Property Code Penalties to Increase
The new penalty schedule is among items on the agenda for tonight's agenda-fixing session. The meeting will be held at 7:30 p.m. at Hubbard Middle School. The ordinance increasing fines will be up for second reading and final passage at the Oct. 13 regular meeting.
The ordinance as offered does not show the previous penalties, but by comparing the section to that which is posted on Councilman Rashid Burney's web site, one can see the differences. Look at Chapter 6, Article 2, Section 4:17.
A violation of any part of the code would be punishable by a fine of up to $1,000, currently a range of $200 to $400. The current penalty for a second offense of up to three days of community service or jail time would be increased to up to 90 days.
As previously, each violation would be counted separately for imposition of penalties.
First offenses for certain violations are increasing as follows: Failure to remove trash and debris or failure to cut and maintain lawn, $150, up from $50; failure to remove abandoned/disabled vehicle, $200, up from $50; improper garbage storage, $150, up from $100; failure to provide garbage removal services no less than twice weekly, $150, up from $100.
Second offenses of the above violations could mean fines of not less than $250 and not more than $750 and perhaps three days of jail or community service. The fines are up from $200 to $400.
A new section has been proposed for third and subsequent offenses, with fines ranging from $500 to $1,000 and from five to 10 days of jail time or community service.
If passed on Oct. 13, the ordinance would kick in by November.
When the ordinance was discussed at the Sept. 8 agenda-fixing session, City Administrator Marc Dashield said code enforcement activities were being improved through establishment of a new task force that will review both the current building and health codes. The code enforcement task force will focus on rapid response to violations.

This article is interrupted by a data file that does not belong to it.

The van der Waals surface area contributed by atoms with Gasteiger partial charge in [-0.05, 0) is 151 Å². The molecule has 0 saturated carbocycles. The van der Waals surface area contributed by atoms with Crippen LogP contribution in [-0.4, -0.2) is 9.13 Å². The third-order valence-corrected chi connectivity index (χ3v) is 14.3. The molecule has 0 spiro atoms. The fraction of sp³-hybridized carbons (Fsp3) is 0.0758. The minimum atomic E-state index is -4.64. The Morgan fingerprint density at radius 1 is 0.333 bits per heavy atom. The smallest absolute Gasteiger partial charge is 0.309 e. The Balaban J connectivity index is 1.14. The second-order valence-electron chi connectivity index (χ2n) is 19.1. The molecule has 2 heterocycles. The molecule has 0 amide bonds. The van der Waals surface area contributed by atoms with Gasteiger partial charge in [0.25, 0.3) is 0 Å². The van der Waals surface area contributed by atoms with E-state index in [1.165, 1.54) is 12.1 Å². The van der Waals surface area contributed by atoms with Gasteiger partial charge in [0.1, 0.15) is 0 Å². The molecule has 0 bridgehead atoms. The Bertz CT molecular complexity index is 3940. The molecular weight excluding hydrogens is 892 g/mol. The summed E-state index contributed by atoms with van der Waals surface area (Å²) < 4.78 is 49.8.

Citywide At-Large Councilwoman Annie McWilliams praised the administration for "using this overhaul of code enforcement to make the city look cleaner and nicer."
Code enforcement has long been a thorny problem for the city. The councilwoman's father, the late Mayor Albert T. McWilliams, said of all city issues, code enforcement generated the most citizen complaints during his tenure. A seven-member addition to the Inspections Division was created by his administration, but disbanded by the current one. Attempts to raise fees and make the Inspections Division self-sustaining were attacked by a real estate group, and a Safe Housing ordinance was repealed.
This year, code enforcement issues erupted into newspaper headlines after tenants of the city's largest landlord complained about elevator problems, sewage in the basement of one complex and numerous other violations. But just after landlord David Connolly appeared in Housing Court and was fined for violations, the Courier News uncovered complicated financial woes faced by Connolly Properties in Plainfield and other locations. The investigative series by reporter Mark Spivey is ongoing and may be seen at http://www.mycentraljersey.com/